My caseworker gave me so many options, help-lines I could ring even through the night to talk through how I was feeling and safety planning. She offered me access to emergency temporary accommodation, this I declined. she didn’t shout or call me names, instead she liaised with the housing on my behalf to establish the process for submitting a re-housing application from a different address, she found I didn’t have to give my current address a massive barrier to me leaving had been removed. Most importantly she maintained regular contact and updated me on anything immediately.
The one thing my caseworker couldn’t or didn’t do was to tell me I had to leave, I had to make that choice. After the assault, he showed no remorse or regard for what he done. He actually had the audacity to ask me if I had spiked his drink. I had no dignity left, this is it I am leaving him. I felt a mixture of emotions fear, apprehension but also relieve. I did think how am I going to manage without him, in reality how was I coping living with him, that took some strength.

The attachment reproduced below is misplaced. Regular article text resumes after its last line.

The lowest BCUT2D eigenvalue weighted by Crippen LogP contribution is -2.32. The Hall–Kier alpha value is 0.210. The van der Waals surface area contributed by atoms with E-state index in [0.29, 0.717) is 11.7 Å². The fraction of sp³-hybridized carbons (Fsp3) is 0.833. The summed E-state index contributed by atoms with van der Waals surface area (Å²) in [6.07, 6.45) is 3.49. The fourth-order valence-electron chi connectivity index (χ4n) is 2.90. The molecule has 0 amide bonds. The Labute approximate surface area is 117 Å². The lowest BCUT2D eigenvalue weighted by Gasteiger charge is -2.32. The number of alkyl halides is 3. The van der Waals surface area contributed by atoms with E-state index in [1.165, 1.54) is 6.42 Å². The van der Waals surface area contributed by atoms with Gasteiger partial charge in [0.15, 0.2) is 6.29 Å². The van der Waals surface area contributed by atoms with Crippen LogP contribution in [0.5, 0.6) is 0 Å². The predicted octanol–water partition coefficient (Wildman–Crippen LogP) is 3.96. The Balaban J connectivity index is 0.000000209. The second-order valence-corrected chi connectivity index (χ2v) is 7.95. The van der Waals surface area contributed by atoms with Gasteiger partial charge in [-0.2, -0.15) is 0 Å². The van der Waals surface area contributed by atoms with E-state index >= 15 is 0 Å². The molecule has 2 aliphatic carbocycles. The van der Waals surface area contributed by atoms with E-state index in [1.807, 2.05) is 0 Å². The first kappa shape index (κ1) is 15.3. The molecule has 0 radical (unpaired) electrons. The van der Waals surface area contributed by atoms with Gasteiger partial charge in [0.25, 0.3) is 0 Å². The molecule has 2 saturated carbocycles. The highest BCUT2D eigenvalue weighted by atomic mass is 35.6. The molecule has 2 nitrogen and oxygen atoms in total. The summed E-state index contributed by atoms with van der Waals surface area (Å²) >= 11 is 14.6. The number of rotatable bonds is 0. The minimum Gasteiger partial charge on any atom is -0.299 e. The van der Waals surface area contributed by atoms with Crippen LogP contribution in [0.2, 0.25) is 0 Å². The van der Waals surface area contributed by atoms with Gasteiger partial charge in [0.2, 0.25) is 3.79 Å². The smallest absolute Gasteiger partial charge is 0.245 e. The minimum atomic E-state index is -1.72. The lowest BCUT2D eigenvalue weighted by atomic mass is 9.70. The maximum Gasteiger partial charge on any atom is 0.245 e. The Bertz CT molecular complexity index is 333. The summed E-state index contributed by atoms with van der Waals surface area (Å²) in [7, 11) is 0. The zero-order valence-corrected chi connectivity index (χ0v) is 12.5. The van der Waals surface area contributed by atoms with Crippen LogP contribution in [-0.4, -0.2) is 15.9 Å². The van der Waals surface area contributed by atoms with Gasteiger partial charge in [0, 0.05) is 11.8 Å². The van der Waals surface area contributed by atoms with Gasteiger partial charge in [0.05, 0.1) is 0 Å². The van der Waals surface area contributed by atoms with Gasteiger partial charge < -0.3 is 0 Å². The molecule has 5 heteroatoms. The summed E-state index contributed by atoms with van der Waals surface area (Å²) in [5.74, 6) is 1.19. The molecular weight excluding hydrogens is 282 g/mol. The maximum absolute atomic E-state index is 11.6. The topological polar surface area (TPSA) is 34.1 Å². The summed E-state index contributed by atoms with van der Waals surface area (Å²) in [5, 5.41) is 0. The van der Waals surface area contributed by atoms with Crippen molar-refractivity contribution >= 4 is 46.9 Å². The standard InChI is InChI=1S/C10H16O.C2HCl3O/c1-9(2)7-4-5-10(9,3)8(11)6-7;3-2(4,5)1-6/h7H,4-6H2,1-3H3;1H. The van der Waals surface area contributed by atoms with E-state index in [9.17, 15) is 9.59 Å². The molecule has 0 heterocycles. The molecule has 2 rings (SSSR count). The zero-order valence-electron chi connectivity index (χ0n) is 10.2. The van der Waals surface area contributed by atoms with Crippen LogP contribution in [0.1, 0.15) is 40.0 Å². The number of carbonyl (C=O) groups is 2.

I left and the barrage of manipulative and abusive messages started instantly, I decided, I was taking some control back and stopped answering his calls, texts and e-mails. I had never had the courage to ignore him before, but it actually felt good that I didn’t have to listen to his screaming and endless questioning, especially about his unhealthy obsession with cheating.
On a Sunday morning, I had reached the biggest crossroads in my life… The messages were coming fast and furious and he told me he was coming to find me. I was a nervous wreck, I hadn’t slept or eaten properly since leaving, I realised this wasn’t going to stop so I had two choices, either I returned and accepted what consequences he deemed appropriate or I made a complaint to the police and sought some form of protection, as the situation was becoming clearly unmanageable.
“My caseworker sourced some volunteering opportunities and made a referral for counselling. In addition, she celebrated my achievements, with a big smile that reflected genuine pleasure.”